After removing the side panel from the ATX ICE we are greeted by the vast expanse of space inside. The first thing that we noticed was they haven’t painted the internals completely black, which is disappointing.
The motherboard tray, expansions slots and all of the drive bays have a bare silver aluminium finish. The inside of our sample was covered in finger marks when we opened it up and, as far as we can tell, it hadn’t been to another reviewer previously.
We are also a little disappointed at the number of cooling options available in the case. There are only four locations in the entire chassis and they don’t have the flexibility to take different sized fans. For example, there are no 120mm mounting points in the roof of the case where there is a 140mm fan installed.
If you are looking to build a water cooled system then you’ll be sorely disappointed. Without significant modifications to the case there is no way of installing more than a single radiator in this case. That also means that you can’t use the Corsair H100 in the ATX ICE.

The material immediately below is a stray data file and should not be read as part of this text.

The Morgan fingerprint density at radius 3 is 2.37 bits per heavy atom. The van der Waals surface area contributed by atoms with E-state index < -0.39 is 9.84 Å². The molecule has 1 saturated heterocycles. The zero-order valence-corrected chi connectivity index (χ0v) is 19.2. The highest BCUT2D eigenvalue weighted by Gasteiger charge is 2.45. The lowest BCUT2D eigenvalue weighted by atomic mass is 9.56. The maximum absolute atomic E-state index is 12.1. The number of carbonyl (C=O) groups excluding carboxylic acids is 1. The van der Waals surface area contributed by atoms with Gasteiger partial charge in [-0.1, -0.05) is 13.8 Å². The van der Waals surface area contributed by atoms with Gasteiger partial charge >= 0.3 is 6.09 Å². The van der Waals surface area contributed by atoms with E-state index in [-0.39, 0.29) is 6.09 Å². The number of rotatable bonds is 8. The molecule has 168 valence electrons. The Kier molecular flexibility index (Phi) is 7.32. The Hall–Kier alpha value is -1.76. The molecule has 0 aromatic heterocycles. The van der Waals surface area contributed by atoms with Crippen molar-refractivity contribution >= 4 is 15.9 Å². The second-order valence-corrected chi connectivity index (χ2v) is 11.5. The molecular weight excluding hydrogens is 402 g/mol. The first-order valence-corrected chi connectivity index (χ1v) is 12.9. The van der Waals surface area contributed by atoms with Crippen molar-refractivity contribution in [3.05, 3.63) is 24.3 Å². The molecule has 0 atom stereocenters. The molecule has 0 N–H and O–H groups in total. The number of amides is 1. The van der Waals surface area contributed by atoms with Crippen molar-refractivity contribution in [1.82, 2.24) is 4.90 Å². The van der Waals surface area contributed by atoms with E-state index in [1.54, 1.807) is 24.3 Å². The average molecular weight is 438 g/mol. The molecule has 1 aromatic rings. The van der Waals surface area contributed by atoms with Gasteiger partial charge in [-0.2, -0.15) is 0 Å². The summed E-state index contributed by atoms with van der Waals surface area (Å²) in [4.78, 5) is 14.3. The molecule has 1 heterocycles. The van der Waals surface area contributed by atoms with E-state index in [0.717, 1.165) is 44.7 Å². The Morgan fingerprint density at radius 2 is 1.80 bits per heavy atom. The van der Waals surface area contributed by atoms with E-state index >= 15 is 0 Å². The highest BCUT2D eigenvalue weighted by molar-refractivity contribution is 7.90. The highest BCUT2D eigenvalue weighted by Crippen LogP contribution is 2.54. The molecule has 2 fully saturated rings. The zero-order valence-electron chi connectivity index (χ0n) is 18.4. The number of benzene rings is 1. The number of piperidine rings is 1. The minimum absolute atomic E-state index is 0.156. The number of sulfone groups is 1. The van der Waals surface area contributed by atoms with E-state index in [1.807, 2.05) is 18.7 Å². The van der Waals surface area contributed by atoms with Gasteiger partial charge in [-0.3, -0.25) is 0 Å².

Considering the vast width of the case compared to most models on the market, we were a little surprised at the lack of room behind the motherboard tray for cable routing.
There are also no points for securing cable ties which makes cable routing more complex. Cubitek have cut a sufficient amount of holes into the motherboard tray for cable routing but the rubber grommets fall out far to easily and are difficult to put back in.
Cubitek have also cut a large hole into the motherboard tray to facilitate the installation of a CPU cooler. This is very large and should be compatible with the vast majority of motherboards on the market. None of the included fans have any kind of vibration suppressing grommets which immediately raised a red flag.